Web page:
Courtroom data describe alleged abuse by the late artist Indiana – By Stephen Betts – Rockland – Camden – Knox – Courier-Gazette
The late artist Robert Indiana, best known for his iconic “LOVE” sculpture, left an estate worth at least $ 90 million when he died in May 2018 at the age of 89.
But Indiana also left young male victims who, according to Indiana, were persecuted and rewarded with money and gifts for sex.
In September 1990, Indiana was arrested by the Knox County Sheriff’s Office and charged with three cases in which a prostitute was hired for sex for allegedly paying young men, often teenagers.
Two charges involving a young man were dismissed before the trial because the young man refused to cooperate. However, the third charge against another victim was brought to trial. A Knox County jury paused for four hours before finding Indiana not guilty.
The prosecutor in the case – then District Attorney William Anderson – said after the trial that the state was hampered by a ruling by a judge ruling out a taped interview with a young man who spoke of being paid for sex by Indiana. The state was also prohibited from showing the jury any drawings of penises that the prosecutor alleged as evidence for the jury that came from the victims.
Indiana’s attorney for the trial – Daniel Lilley – told the jury that Indiana was targeted for its lifestyle, a lone artist suspected of being a homosexual living in Vinalhaven.
While this case received considerable attention 30 years ago, a criminal case that only closed in the US District Court in Portland last week re-illuminated its alleged pattern of prey for young men.
A 53-year-old Waldoboro man was convicted of social security fraud for receiving benefits. He also received regular cash payments and eventually a furnished house from Indiana.
Documents filed in federal court traced a downward spiral in the Waldoboro man’s life after being sexually abused by a family member as a child, then by Indiana when he was a teenager in the 1980s. Indiana was nearly 40 years older than the teenager.
While the man’s public defender David Beneman did not name Indiana, he did make reference to the late artist during a May 19 court hearing. In arguments, Indiana was referred to as “Individual A”.
“He (Indiana) used his wealth and power,” said Beneman, “so as not to be held accountable.”
However, the defendant in the case named Indiana in court records.
The Waldoboro man said he dropped out of school and worked in a store in Vinalhaven where he met Indiana.
“He was nice to me and gave me things. He started having sex with me when I was about 16. Indiana gave me drugs for a long time and then money for sexual favors,” the man said in his court statement. The man said he had become a drug addict and continued to allow Indiana to abuse him as an adult because he needed money to support the drug habit.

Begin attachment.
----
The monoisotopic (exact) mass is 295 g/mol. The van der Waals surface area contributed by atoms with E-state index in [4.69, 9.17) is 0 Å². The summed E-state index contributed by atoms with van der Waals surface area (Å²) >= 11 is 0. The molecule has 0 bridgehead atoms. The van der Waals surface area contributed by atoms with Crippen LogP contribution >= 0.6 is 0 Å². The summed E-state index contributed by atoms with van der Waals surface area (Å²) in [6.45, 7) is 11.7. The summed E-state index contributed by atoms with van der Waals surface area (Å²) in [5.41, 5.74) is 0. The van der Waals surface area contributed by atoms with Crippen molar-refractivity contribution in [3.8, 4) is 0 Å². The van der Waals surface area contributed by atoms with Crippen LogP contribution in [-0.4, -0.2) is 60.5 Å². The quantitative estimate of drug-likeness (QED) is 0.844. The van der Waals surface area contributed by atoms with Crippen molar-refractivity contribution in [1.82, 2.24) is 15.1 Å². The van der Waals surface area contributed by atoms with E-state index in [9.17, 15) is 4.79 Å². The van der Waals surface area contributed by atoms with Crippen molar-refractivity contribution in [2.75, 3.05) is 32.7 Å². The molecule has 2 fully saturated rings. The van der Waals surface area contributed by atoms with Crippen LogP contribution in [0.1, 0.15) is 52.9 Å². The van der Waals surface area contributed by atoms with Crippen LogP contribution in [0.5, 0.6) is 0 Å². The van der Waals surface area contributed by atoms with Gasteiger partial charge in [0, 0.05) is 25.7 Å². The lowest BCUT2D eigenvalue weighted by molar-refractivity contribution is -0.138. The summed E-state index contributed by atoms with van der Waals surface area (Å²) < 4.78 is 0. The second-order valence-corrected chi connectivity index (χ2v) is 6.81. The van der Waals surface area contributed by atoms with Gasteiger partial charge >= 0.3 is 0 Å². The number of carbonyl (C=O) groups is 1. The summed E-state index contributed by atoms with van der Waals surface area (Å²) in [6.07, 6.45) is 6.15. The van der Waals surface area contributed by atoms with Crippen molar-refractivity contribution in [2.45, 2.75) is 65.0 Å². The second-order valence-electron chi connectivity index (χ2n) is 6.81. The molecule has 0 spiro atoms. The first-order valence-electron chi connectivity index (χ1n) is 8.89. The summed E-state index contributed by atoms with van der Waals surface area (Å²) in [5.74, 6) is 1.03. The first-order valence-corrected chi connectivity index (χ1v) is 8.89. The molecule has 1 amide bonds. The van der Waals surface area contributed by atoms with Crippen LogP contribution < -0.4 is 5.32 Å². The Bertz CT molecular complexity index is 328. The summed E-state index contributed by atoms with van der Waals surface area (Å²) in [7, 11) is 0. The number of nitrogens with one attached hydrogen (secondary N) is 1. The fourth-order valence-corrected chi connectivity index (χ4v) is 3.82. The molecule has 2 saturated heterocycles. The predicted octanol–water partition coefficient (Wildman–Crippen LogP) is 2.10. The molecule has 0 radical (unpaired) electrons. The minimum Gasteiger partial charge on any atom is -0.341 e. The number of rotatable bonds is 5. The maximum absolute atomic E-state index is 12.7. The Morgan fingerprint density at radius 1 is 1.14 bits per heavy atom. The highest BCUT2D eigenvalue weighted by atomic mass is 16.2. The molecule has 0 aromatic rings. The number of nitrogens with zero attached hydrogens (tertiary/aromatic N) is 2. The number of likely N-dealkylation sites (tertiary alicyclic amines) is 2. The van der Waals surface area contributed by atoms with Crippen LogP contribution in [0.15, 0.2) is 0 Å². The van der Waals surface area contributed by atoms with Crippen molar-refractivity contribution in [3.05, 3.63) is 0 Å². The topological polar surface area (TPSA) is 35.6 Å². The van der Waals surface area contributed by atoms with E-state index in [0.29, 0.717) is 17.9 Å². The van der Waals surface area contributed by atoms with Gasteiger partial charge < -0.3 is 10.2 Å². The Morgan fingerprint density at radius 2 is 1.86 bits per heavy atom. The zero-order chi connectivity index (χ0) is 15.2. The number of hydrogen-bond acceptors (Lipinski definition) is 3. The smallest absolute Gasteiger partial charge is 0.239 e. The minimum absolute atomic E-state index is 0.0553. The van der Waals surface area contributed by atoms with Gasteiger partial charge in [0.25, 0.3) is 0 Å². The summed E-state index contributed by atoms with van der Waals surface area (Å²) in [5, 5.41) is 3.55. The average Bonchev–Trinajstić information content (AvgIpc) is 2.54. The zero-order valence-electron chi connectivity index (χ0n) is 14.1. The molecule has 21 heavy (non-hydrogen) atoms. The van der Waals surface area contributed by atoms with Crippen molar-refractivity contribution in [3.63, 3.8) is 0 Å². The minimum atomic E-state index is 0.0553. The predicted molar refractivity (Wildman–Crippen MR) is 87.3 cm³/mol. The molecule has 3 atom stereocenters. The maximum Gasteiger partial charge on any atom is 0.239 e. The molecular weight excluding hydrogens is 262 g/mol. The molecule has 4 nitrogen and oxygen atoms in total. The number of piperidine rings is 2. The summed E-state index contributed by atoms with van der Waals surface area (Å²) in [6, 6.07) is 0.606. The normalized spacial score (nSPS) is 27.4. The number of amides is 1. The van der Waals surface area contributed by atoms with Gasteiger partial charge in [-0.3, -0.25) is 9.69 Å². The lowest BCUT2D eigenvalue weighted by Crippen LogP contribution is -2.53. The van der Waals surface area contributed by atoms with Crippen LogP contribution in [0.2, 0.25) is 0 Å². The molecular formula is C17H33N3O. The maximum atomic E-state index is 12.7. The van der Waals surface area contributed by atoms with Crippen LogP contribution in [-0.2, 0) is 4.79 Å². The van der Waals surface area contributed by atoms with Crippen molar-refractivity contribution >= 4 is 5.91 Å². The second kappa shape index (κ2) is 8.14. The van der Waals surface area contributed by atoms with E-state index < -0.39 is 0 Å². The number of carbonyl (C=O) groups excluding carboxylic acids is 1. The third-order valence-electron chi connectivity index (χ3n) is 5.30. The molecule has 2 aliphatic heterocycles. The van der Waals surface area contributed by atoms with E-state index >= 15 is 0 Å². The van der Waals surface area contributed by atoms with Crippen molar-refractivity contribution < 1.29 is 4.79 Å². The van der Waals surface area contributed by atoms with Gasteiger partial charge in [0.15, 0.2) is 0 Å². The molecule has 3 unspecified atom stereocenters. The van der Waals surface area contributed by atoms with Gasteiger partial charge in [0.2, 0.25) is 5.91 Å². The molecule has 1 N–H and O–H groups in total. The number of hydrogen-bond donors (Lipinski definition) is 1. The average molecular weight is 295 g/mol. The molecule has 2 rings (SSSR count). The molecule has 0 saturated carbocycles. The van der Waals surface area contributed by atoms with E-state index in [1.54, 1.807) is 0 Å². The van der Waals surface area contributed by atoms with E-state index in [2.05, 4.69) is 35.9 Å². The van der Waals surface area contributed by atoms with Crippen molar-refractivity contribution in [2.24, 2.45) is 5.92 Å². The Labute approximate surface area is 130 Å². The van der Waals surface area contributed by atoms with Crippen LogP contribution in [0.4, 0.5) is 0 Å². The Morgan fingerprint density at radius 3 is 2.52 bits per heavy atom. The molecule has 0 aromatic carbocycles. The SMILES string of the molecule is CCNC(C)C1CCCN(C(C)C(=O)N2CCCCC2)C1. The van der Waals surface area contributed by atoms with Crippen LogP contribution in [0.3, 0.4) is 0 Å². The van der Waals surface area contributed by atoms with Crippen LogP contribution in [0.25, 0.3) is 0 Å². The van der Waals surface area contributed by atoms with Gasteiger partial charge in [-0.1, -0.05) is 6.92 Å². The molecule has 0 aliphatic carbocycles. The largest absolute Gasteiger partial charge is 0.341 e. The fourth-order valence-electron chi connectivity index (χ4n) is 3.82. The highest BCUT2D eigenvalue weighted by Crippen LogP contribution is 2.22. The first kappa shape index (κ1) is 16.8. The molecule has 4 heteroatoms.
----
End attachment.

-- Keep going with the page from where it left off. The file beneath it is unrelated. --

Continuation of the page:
The Federal Prosecutor agreed with the assessment.
“The government has no reason not to believe the defendant’s account of the abuse he suffered by Individual A. Indeed, such alleged abuse greatly explains why that person has been so significant to the defendant over the years Acting US attorney Donald Clark and US special assistant Jeanne Semivan have stated in their memorandum prior to the sentencing.
The Waldoboro man received monthly payments from Indiana that started at $ 1,500 per month but increased significantly until he received $ 846,615 by July 2017.
Indiana also bought the man a house and its contents in February 2012. The home is valued at $ 123,000.
“The unreported funds were essentially ‘hush money’ designed to prevent him from reporting the abuse,” the man’s public defender said in court records.
Social Security Investigators found that “Individual A” gave money to the man for many years.
“Sometimes the money came directly from Person A, but often through intermediaries. (The Waldoboro man) had to sign a non-disclosure agreement about the money,” the court records said.
“While Individual A was still alive, an OIG (Office of Inspector General) investigator traveled to Knox County and met with ABC, an employee of Individual A, who stated that Individual A was paying money for (the Waldoboro man) [REDACTED]. I spoke to … [Individual A] in his kitchen in the presence of [REDACTED].
“”[Individual A] seemed to have trouble hearing me and tried to answer my questions. That became clear very quickly [Individual A] was unwilling to address any issues related to his finances or (the Waldoboro man), “the judicial filing stated.
When asked if there is any criminal risk to someone who acted as an intermediary to pay a juvenile abuse victim, U.S. special assistant Semivan said she was unable to comment on the issue.